Home November 2014 A Divine Gift

A Divine Gift

It was a change of a lifetime. Gershon Ber Jacobson, the noted correspondent for the Israeli daily newspaper Yediot Ahronot, had been invited to the White House to meet President Kennedy in 1961. An ardent follower of the Lubavitcher Rebbe, Jacobson asked for his advice: “What should I say to the President?”
“Make a copy of the first Rashi in the Torah. Translate it into English, laminate it and present it to the President,” the Rebbe told Jacobson. Rashi, Rabbi Shlomo Yitzchaki (1040-1105) is the principle commentator of the Torah; he explores the basic meaning of the text and provides students with an understanding based on thousands of years of scholarship.  Most Hebrew editions of the Torah include his commentary.
Rashi gives a surprising analysis of the first verse of Genesis, which states, “In the beginning G-d created the heavens and earth. . . .” Rashi asks, “Why does the Torah begin with the story of the creation of the world?” He goes on to say, “The primary purpose of the Torah is to teach us how to live, it should have started with the first commandment.” Rashi gives an intriguing explanation that rings through the ages: “When the nations of the world say to the Jewish people, ‘you are robbers you have taken the Land of Israel from us,’ you should respond, ‘G-d created the world and gave the land to the Jewish people.’” This was the message the Rebbe wanted the reporter Gershon Ber Jacobson to impart to President Kennedy. The Land of Israel is a Divine gift to the Jewish people.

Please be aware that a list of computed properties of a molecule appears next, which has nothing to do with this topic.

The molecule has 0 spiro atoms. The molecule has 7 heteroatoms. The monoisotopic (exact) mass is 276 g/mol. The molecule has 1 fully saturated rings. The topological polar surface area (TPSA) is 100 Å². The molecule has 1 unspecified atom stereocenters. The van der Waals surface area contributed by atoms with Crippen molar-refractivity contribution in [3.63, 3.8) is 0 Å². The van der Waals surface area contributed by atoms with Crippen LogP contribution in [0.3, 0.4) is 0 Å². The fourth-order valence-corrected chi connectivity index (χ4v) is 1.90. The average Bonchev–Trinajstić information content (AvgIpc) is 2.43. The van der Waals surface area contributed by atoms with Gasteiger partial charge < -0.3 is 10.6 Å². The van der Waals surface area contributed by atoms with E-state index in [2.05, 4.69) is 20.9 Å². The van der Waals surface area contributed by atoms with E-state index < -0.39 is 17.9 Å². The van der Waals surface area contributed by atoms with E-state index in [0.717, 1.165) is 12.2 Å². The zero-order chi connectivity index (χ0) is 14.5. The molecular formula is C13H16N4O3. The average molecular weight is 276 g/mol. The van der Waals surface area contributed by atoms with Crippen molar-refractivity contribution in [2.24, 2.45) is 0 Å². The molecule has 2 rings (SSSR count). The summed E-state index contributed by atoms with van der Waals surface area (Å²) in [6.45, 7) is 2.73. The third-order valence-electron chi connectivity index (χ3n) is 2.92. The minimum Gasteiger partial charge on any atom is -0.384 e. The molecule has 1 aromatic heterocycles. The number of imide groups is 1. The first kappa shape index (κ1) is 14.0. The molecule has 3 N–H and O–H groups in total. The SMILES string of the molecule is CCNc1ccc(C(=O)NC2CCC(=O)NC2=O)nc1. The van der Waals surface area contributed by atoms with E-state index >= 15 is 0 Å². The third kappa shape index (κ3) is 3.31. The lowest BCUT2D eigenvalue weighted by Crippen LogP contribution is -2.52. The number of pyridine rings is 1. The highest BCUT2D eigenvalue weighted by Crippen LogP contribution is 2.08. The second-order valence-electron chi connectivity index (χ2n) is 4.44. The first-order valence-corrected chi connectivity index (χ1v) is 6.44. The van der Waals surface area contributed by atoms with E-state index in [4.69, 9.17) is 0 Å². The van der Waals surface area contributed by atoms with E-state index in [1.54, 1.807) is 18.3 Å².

This is a powerful message for us as Jews today.  What binds us to Israel? What stands at the center of our connection to the ancient land?  Do we have a right to it because the British issued the Balfour Declaration a century ago, saying that they would help establish homeland for the Jews, or because the United Nations voted in 1947 to establish a modern state?
In 1936, there were terrible Arab riots in what was then Palestine.  Britain set up the Peel Commission to explore the question of the future of the territory. When Lord Peel asked David Ben Gurion, an avid secularist, by what right he laid a claim to the then-Palestine, Ben Gurion responded, “Our right in Palestine is not derived from the Mandate and the Balfour Declaration. It is prior to that. . . .The Bible is our Mandate, the Bible which was written by us, in our own language, in Hebrew, in this very country. . . . Our right is as old as the Jewish people.”
When Jews speak with pride, declaring their historical right to the land, their voice is respected. This does not mean that we should treat others who live in Israel with disrespect. Judaism teaches that each human being should be treated with dignity. Yet when the question arises of why the land of Israel is the patrimony of the Jewish people, we should remember the story of how a news reporter gave the President of the United States a copy of Rashi’s commentary on the first verse of the Torah.

Rabbi David Eliezrie is rabbi at Congregation Beth Meir HaCohen/Chabad. His email is rabbi@ocjewish.com.

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